The year is 1902. Eighteen-year-old Eleanor Roosevelt has just returned home after three years in a progressive girls' school in England. Shy, not pretty, and with deep feelings of inadequacy, she dreads the upcoming social rituals expected of a debutante.
In a First Class train carriage, Eleanor is engrossed in a book describing conditions in New York's slums (How the Other Half Lives). She is spotted by her distant cousin, twenty-year-old Franklin Roosevelt, a handsome dandy on his way home from Harvard.
Seeing a pregnant immigrant women being ousted from the First Class car, Eleanor instinctively goes to her rescue. Franklin is intrigued by Eleanor's spontaneous reaction to a minor injustice.
At "The Assembly Ball," Eleanor is presented to New York Society. As the father serenade their debutante daughters (Our Beautiful Daughters). Eleanor, orphaned at age 10, remembers her own beloved father -- a dashing man destroyed by alcoholism.
Tart-tongued cousin Alice Roosevelt and Franklin lead the young people in a giddy dance (The New Century Walk). Eleanor, feeling awkward and left out, tries to flee the ball, but is intercepted by Franklin. As they dance, he draws her out, discovering that she does volunteer work with the poor. Once again, he is fascinated.
Eleanor is teaching immigrant children at a settlement home on the Lower East Side. Franklin pays a surprise visit. When a young girl reveals an injury she received at her sweatshop job, Eleanor soothes the child (Give) as Franklin tries to help. They are beginning to fall in love.
At the Hyde Park family estate, Franklin seeks the approval of his formidable and doting mother Sara. Despite Sara's sly maneuvering to keep them apart, Franklin vows to marry Eleanor.
Eleanor's uncle, President Teddy Roosevelt gives the bride away (United). Later that evening Sara presents her wedding gift -- a New York townhouse -- with a house for herself next door. That night Eleanor expressed her dismay to Franklin, who calms her fears (Running Before the Wind).
The couple settles into the rarefied life of their privileged life. But not for long. Sara is aghast when Eleanor expressed the desire to return to her social work (First You Serve Your Husband). The confrontation is interrupted when Franklin arrives with the news that he's been offered a chance to go into politics. He promises Eleanor that they'll work together as a team.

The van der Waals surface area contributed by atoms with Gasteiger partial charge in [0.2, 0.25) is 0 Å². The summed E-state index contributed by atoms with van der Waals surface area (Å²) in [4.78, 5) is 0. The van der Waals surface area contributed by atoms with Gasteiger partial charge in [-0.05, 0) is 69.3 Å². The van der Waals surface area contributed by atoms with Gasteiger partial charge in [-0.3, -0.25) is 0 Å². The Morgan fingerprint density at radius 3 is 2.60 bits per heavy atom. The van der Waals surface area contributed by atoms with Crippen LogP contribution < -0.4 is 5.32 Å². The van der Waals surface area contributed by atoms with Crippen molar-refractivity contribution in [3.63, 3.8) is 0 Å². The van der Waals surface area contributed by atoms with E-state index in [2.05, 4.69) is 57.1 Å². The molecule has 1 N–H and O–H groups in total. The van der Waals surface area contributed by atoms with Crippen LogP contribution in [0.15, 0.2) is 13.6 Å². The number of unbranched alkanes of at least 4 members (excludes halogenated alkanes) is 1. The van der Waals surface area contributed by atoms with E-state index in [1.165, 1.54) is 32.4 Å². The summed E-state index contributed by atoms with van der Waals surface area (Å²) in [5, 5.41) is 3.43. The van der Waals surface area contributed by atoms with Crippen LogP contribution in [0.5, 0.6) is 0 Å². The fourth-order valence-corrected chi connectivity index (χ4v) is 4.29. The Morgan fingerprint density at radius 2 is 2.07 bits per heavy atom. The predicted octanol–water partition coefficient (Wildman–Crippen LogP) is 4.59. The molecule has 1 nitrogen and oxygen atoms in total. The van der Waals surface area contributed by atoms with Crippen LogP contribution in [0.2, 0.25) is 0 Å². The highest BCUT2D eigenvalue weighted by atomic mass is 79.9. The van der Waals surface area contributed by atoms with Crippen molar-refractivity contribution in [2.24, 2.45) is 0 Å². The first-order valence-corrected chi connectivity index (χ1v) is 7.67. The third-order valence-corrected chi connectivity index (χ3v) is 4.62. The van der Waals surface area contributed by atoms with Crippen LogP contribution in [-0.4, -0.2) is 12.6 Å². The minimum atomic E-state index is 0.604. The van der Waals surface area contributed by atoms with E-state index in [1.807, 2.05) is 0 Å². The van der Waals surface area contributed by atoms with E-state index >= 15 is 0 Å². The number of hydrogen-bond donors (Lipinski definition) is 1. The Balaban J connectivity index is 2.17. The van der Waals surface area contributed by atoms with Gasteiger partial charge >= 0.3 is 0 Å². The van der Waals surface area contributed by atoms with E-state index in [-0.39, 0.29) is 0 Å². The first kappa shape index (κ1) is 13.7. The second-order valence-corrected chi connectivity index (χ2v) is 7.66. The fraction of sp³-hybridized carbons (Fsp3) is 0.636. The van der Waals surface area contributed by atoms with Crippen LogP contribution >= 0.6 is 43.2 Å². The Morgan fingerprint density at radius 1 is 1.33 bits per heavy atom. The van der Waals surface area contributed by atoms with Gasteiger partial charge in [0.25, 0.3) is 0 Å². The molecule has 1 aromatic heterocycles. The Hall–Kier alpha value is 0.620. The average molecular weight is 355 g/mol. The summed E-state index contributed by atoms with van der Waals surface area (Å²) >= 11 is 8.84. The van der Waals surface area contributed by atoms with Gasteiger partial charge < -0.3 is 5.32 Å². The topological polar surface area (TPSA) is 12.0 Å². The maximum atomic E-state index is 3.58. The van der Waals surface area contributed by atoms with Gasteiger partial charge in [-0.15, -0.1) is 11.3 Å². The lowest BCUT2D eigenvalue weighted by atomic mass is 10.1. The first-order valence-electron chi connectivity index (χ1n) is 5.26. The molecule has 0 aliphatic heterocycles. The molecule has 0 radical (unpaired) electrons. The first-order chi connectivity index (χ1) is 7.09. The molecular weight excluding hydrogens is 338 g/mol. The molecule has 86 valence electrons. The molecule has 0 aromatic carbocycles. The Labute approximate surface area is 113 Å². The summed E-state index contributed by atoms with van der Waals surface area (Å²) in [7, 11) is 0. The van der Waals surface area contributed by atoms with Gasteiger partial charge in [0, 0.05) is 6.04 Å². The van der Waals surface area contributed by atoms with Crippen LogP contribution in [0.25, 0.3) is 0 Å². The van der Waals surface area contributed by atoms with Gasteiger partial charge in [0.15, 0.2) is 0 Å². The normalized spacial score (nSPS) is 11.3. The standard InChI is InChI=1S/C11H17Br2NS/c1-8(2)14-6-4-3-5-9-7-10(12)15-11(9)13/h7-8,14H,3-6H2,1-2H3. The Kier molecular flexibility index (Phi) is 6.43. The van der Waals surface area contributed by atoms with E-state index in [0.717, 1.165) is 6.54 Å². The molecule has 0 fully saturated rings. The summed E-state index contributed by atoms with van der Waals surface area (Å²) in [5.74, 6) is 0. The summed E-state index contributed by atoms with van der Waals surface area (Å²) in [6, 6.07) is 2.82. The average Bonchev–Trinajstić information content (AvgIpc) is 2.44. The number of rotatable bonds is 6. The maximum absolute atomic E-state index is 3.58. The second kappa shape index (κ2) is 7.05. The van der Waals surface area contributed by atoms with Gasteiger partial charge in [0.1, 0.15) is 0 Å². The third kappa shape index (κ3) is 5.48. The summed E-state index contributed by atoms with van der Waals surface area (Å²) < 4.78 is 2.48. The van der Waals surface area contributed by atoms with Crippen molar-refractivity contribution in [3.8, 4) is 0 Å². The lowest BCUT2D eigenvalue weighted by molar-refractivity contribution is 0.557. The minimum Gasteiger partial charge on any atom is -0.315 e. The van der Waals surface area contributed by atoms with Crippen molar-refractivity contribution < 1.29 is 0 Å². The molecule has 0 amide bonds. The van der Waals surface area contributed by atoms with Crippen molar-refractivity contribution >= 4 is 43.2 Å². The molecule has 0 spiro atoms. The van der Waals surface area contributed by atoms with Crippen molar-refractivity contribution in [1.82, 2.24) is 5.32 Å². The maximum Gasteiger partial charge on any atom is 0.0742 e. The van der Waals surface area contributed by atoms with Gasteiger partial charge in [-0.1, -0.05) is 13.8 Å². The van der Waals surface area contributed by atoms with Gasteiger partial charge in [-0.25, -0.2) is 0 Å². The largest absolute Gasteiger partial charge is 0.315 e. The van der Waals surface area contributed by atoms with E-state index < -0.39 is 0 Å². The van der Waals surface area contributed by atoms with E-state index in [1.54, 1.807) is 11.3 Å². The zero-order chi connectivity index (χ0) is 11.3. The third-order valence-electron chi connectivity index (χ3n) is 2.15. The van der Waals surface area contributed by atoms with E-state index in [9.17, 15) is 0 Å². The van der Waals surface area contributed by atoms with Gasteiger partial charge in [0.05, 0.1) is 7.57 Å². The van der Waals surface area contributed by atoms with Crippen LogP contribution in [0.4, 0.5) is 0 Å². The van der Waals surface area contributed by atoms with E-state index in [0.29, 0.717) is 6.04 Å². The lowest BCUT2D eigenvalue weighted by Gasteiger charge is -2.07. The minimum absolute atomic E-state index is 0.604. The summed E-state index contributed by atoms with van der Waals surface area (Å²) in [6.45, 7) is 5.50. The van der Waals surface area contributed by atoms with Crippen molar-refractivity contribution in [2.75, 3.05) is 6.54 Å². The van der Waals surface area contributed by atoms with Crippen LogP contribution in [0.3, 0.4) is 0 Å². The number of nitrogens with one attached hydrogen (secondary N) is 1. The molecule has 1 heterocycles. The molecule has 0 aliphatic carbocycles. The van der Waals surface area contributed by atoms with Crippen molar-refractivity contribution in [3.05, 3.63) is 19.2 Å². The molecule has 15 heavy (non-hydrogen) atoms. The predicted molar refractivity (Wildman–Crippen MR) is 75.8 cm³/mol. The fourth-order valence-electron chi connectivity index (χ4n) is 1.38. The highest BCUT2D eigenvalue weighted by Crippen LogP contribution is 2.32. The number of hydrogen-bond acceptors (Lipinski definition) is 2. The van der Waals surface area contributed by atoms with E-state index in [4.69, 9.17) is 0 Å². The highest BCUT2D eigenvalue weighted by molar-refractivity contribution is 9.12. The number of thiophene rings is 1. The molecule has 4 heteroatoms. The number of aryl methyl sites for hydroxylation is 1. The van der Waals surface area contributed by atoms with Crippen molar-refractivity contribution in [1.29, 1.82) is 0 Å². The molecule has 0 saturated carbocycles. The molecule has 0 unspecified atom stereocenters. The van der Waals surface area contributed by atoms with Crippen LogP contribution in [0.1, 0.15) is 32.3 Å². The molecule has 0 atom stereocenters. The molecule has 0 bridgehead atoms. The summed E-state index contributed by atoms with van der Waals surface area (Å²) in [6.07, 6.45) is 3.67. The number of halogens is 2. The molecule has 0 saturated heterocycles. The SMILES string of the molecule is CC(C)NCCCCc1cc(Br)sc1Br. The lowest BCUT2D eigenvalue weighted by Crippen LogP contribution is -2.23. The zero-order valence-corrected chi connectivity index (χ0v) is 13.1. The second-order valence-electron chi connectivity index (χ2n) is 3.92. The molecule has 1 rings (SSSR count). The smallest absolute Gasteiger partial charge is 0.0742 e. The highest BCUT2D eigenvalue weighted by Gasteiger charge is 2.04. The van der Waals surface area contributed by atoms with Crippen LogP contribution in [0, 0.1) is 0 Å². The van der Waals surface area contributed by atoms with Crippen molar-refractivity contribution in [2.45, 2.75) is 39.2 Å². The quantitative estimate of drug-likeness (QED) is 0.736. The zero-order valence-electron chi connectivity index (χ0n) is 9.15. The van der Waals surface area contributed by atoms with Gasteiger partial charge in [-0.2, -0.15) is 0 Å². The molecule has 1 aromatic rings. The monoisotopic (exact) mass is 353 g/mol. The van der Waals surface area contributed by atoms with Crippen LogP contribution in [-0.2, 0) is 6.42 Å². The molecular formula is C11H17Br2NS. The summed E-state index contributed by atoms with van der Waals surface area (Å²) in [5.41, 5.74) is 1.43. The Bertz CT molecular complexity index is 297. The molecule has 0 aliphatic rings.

Louis Howe, a brash and savvy newspaperman, sensed the naive Franklin's political potential and takes him under his wing (Practical Politics). Eleanor is advised to smile and stand beside her husband like a good political wife.
Washington D.C.: When Franklin is appointed Assistant Secretary of the Navy, Eleanor does her best to be that "good political wife." But the threat of war and the Washington social whirl (Foggy Bottom), along with five children and a difficult mother-in-law, begin to take a toll on their marriage (The Life of the Party).
Franklin is annoyed when Eleanor is unable to attend a Navy event. She suggests her social secretary as her replacement for the evening and Lucy Mercer, young and attractive, agrees to help out (Dancing On and On). Vacationing with the children at the Roosevelt summer home in Campobello while Franklin remains behind in Washington, Eleanor begins to sense that something has gone wrong. Finally, Franklin's affair with Lucy is revealed and Eleanor's world is turned upside down.
At a family conference, Eleanor listens stoically as Sara, Howe and the family lawyer confront Franklin with the possible consequences of the affair (What Would You Do About Eleanor). To herself, Eleanor vows to take control of her life and never again live it for someone else (Doing).
Gently but firmly, Howe makes Lucy realize the future Franklin would have to give up for them to have a life together. Hurt, confused, deeply in love, Lucy makes the choice to end the affair (Dancing On and On - Reprise). Franklin asks Eleanor's forgiveness and a chance to start over. She can forgive, she says, but she cannot forget (If We Go On). The two agree to begin a new kind of partnership.
At the 1920 Democratic Convention, Franklin is nominated for Vice President (The Life of the Party - Reprise). As Franklin speaks before an admiring crowd, Eleanor realizes that the causes he so powerfully espouses are hers (He Touches Me).
The next summer at Campobello, Howe tries to persuade Eleanor to take a more active political role. But Eleanor feels almost phobic about public speaking. After a swim, Franklin complains of feeling ill. The diagnosis is polio. Franklin begins a series of disappointing therapies. Denying the possibility that he may be permanently disabled, Franklin and a band of cronies wile away the months aboard a Florida houseboat (Nothing in Particular).
Howe confides to Eleanor his fear that Franklin will be forgotten unless Eleanor starts going before the public and speaking on his behalf. She is appalled by the prospect -- but Howe suspects her hidden strength (Fun!). On the stump she begins to gain confidence in her voice. Soon she is feeling the freedom to express her own opinions. She is emerging.
Back in New York, Eleanor has learned that Franklin will never walk again. Finally standing up to Sara, she challenges Franklin to overcome his disability and return to politics. Franklin agrees to make a speech at the Democratic convention (If We Go On - Reprise). There is no time to celebrate. Eleanor is late for a speech of her own.
As Eleanor makes her speech (Give - Finale) we realize that she has finally come into her own. It is the end of the journey of a shy, unsure young woman - and the beginning of quite another.